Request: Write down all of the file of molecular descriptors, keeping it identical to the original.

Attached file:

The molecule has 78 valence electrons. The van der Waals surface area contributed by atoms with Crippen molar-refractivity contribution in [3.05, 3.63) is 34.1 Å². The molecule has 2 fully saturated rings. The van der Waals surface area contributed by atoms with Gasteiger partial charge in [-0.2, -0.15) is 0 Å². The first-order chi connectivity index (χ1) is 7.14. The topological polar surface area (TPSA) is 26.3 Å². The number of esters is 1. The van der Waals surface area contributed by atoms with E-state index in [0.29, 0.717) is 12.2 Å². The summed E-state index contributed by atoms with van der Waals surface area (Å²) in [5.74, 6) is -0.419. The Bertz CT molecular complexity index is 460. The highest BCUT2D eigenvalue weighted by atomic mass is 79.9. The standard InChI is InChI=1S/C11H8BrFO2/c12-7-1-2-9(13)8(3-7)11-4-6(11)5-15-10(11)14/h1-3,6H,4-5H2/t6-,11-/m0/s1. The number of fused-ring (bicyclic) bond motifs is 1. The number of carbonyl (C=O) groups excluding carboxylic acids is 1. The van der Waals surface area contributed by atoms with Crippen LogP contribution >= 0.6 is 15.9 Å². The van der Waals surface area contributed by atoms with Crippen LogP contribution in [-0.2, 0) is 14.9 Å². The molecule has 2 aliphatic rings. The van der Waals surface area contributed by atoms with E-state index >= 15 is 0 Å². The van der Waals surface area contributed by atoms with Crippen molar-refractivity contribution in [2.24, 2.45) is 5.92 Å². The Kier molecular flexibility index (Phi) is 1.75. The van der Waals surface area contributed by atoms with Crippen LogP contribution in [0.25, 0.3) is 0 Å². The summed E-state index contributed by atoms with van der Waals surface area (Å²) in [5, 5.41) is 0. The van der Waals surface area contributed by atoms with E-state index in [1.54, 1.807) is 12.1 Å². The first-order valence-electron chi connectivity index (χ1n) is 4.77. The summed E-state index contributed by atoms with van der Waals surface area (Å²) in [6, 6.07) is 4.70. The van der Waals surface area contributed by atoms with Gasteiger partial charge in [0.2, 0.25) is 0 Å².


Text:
The molecule has 78 valence electrons. The van der Waals surface area contributed by atoms with Crippen molar-refractivity contribution in [3.05, 3.63) is 34.1 Å². The molecule has 2 fully saturated rings. The van der Waals surface area contributed by atoms with Gasteiger partial charge in [-0.2, -0.15) is 0 Å². The first-order chi connectivity index (χ1) is 7.14. The topological polar surface area (TPSA) is 26.3 Å². The number of esters is 1. The van der Waals surface area contributed by atoms with E-state index in [0.29, 0.717) is 12.2 Å². The summed E-state index contributed by atoms with van der Waals surface area (Å²) in [5.74, 6) is -0.419. The Bertz CT molecular complexity index is 460. The highest BCUT2D eigenvalue weighted by atomic mass is 79.9. The standard InChI is InChI=1S/C11H8BrFO2/c12-7-1-2-9(13)8(3-7)11-4-6(11)5-15-10(11)14/h1-3,6H,4-5H2/t6-,11-/m0/s1. The number of fused-ring (bicyclic) bond motifs is 1. The number of carbonyl (C=O) groups excluding carboxylic acids is 1. The van der Waals surface area contributed by atoms with Crippen LogP contribution >= 0.6 is 15.9 Å². The van der Waals surface area contributed by atoms with Crippen LogP contribution in [-0.2, 0) is 14.9 Å². The molecule has 2 aliphatic rings. The van der Waals surface area contributed by atoms with E-state index >= 15 is 0 Å². The van der Waals surface area contributed by atoms with Crippen molar-refractivity contribution in [2.24, 2.45) is 5.92 Å². The Kier molecular flexibility index (Phi) is 1.75. The van der Waals surface area contributed by atoms with Crippen LogP contribution in [0.25, 0.3) is 0 Å². The summed E-state index contributed by atoms with van der Waals surface area (Å²) in [5, 5.41) is 0. The van der Waals surface area contributed by atoms with E-state index in [1.54, 1.807) is 12.1 Å². The first-order valence-electron chi connectivity index (χ1n) is 4.77. The summed E-state index contributed by atoms with van der Waals surface area (Å²) in [6, 6.07) is 4.70. The van der Waals surface area contributed by atoms with Gasteiger partial charge in [0.2, 0.25) is 0 Å².